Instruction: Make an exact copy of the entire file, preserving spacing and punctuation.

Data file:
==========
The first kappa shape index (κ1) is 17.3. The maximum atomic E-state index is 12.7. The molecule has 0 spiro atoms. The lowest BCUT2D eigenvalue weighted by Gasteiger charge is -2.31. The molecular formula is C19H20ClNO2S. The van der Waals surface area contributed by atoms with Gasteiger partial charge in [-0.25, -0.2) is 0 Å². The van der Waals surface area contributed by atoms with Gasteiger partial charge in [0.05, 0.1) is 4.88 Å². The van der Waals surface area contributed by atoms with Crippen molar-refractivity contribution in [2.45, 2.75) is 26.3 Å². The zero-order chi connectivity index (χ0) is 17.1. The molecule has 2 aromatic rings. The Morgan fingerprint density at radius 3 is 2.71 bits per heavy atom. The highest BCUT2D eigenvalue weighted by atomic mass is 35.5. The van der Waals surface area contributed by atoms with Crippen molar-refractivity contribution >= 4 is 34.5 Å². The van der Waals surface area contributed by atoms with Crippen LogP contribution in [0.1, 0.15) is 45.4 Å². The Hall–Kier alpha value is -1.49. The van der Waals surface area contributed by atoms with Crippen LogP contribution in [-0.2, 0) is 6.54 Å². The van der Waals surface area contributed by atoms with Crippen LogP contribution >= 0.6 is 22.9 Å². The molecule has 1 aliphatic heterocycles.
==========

The first kappa shape index (κ1) is 17.3. The maximum atomic E-state index is 12.7. The molecule has 0 spiro atoms. The lowest BCUT2D eigenvalue weighted by Gasteiger charge is -2.31. The molecular formula is C19H20ClNO2S. The van der Waals surface area contributed by atoms with Gasteiger partial charge in [-0.25, -0.2) is 0 Å². The van der Waals surface area contributed by atoms with Gasteiger partial charge in [0.05, 0.1) is 4.88 Å². The van der Waals surface area contributed by atoms with Crippen molar-refractivity contribution in [2.45, 2.75) is 26.3 Å². The zero-order chi connectivity index (χ0) is 17.1. The molecule has 2 aromatic rings. The Morgan fingerprint density at radius 3 is 2.71 bits per heavy atom. The highest BCUT2D eigenvalue weighted by atomic mass is 35.5. The van der Waals surface area contributed by atoms with Crippen molar-refractivity contribution >= 4 is 34.5 Å². The van der Waals surface area contributed by atoms with Crippen LogP contribution in [0.1, 0.15) is 45.4 Å². The Hall–Kier alpha value is -1.49. The van der Waals surface area contributed by atoms with Crippen LogP contribution in [-0.2, 0) is 6.54 Å². The van der Waals surface area contributed by atoms with Crippen LogP contribution >= 0.6 is 22.9 Å². The molecule has 1 aliphatic heterocycles.